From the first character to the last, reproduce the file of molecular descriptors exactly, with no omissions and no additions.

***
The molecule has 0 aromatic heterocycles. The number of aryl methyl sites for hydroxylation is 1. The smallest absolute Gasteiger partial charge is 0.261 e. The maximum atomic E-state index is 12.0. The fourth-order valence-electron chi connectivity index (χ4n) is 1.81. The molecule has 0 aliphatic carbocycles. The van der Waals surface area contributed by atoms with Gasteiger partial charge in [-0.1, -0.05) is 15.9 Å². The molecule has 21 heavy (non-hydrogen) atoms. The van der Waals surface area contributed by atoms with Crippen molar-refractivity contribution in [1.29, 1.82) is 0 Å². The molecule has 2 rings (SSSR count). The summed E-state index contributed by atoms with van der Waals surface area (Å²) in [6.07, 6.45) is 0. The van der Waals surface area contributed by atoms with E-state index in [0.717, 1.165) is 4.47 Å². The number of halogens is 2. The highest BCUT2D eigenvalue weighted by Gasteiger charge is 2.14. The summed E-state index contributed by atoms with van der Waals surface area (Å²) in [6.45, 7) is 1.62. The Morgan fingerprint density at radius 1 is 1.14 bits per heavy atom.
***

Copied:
The molecule has 0 aromatic heterocycles. The number of aryl methyl sites for hydroxylation is 1. The smallest absolute Gasteiger partial charge is 0.261 e. The maximum atomic E-state index is 12.0. The fourth-order valence-electron chi connectivity index (χ4n) is 1.81. The molecule has 0 aliphatic carbocycles. The van der Waals surface area contributed by atoms with Gasteiger partial charge in [-0.1, -0.05) is 15.9 Å². The molecule has 21 heavy (non-hydrogen) atoms. The van der Waals surface area contributed by atoms with Crippen molar-refractivity contribution in [1.29, 1.82) is 0 Å². The molecule has 2 rings (SSSR count). The summed E-state index contributed by atoms with van der Waals surface area (Å²) in [6.07, 6.45) is 0. The van der Waals surface area contributed by atoms with E-state index in [0.717, 1.165) is 4.47 Å². The number of halogens is 2. The highest BCUT2D eigenvalue weighted by Gasteiger charge is 2.14. The summed E-state index contributed by atoms with van der Waals surface area (Å²) in [6.45, 7) is 1.62. The Morgan fingerprint density at radius 1 is 1.14 bits per heavy atom.